The vast central plains (Llanos) offer excellent nature tourism, especially for birdwatchers, often on cattle ranches.

In the south is Amazon-type jungle, while at the Orinoco’s mouth, the Delta is as yet little explored by tourists.

The third area is the Gran Sabana, a region of table-top mountains (tepuis), waterfalls (including Salto Angel – Angel Falls – the highest waterfall in the world at 979m), and wide open spaces on some of the oldest geological formations on Earth.

Things to do

Cultural tourism takes in archaeological sites, the most famous of which are in the Andes, and the Spanish and Portuguese colonial heritage. Traditional music shows, like peñas in the Andean countries, or tango spots in Buenos Aires, should not be missed, and in Brazil you can learn to dance many of the local steps. Interest is growing in Andean spirituality and shamanism, all part of the ‘mystical tourism’ trend.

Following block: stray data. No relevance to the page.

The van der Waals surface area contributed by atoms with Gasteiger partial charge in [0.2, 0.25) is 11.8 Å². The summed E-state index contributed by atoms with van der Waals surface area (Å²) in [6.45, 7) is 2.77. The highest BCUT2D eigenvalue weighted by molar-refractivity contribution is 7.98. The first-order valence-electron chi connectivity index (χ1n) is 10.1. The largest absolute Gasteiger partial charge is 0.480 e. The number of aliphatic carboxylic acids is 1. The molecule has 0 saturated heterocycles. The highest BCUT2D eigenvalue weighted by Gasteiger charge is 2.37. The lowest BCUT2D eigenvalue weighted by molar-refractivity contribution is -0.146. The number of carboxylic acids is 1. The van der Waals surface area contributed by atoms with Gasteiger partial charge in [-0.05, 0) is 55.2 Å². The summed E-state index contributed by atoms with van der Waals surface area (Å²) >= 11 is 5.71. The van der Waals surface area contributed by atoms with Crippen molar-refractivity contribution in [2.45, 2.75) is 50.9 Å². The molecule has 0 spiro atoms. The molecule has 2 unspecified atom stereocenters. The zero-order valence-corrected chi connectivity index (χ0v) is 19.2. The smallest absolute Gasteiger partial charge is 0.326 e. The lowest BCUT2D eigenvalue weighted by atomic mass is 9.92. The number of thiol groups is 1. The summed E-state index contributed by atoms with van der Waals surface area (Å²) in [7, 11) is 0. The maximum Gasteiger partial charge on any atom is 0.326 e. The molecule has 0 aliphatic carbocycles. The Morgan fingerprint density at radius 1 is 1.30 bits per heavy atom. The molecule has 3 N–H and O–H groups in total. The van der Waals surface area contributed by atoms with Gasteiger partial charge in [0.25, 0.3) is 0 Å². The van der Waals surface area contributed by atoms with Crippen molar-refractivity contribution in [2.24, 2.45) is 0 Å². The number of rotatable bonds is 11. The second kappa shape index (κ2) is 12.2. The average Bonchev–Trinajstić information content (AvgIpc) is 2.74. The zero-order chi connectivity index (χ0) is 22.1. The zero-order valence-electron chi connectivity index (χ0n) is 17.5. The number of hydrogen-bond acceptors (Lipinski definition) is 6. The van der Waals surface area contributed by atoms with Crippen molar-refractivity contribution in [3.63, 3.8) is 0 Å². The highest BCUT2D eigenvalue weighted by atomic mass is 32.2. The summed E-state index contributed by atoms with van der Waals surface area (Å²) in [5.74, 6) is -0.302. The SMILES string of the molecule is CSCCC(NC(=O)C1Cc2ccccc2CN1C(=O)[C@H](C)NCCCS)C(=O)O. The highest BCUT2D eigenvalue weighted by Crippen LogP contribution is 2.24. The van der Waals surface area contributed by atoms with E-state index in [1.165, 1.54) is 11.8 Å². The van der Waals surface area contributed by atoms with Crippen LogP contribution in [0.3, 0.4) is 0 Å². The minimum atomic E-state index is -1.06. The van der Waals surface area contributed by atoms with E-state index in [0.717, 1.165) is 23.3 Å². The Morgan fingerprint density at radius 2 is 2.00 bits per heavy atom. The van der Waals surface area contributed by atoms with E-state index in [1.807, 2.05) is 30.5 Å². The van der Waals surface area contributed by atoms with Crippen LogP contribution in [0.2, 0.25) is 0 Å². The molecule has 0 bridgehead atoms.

Adventure tourism takes all forms and suggestions are given below. Estancias (farms) provide a variety of activities, from sheep-shearing and dairy farming, to wildlife, riding and trekking tours. There are first-class surfing beaches in Brazil and Peru. Diving is best in Colombia, Venezuela and the Galápagos, but check the operator’s accreditation.

All the countries have national parks or protected areas to preserve specific landscapes and/or wildlife. Policies on access differ, but there are opportunities for good nature tourism from the wettest of the lowlands to the highest, starkest Andean peaks.


Travelling in South America is not fraught with danger. The main risk comes from opportunistic crime, principally in the major cities. By using your common sense and taking care of your possessions, this can be minimised. Even in the safest countries, Argentina, Chile and Uruguay, the possibility of theft exists, but it is greater in the other countries.